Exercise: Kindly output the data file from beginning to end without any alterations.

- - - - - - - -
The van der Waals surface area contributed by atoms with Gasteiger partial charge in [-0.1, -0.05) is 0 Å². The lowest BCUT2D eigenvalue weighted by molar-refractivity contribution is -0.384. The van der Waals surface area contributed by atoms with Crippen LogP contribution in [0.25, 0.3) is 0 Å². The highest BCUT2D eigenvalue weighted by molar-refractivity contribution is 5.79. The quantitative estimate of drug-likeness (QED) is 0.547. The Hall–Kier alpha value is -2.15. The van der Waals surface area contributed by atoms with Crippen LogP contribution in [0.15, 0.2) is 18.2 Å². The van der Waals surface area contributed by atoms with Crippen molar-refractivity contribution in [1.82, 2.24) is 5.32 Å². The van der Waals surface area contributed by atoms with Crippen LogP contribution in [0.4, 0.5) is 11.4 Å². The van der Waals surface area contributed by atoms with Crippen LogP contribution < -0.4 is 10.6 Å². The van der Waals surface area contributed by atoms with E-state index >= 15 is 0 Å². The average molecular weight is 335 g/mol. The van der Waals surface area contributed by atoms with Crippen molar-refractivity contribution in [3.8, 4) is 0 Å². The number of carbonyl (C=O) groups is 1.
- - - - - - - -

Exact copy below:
The van der Waals surface area contributed by atoms with Gasteiger partial charge in [-0.1, -0.05) is 0 Å². The lowest BCUT2D eigenvalue weighted by molar-refractivity contribution is -0.384. The van der Waals surface area contributed by atoms with Crippen LogP contribution in [0.25, 0.3) is 0 Å². The highest BCUT2D eigenvalue weighted by molar-refractivity contribution is 5.79. The quantitative estimate of drug-likeness (QED) is 0.547. The Hall–Kier alpha value is -2.15. The van der Waals surface area contributed by atoms with Crippen LogP contribution in [0.15, 0.2) is 18.2 Å². The van der Waals surface area contributed by atoms with Crippen molar-refractivity contribution in [1.82, 2.24) is 5.32 Å². The van der Waals surface area contributed by atoms with Crippen LogP contribution in [0.4, 0.5) is 11.4 Å². The van der Waals surface area contributed by atoms with Crippen LogP contribution < -0.4 is 10.6 Å². The van der Waals surface area contributed by atoms with E-state index >= 15 is 0 Å². The average molecular weight is 335 g/mol. The van der Waals surface area contributed by atoms with Crippen molar-refractivity contribution in [3.8, 4) is 0 Å². The number of carbonyl (C=O) groups is 1.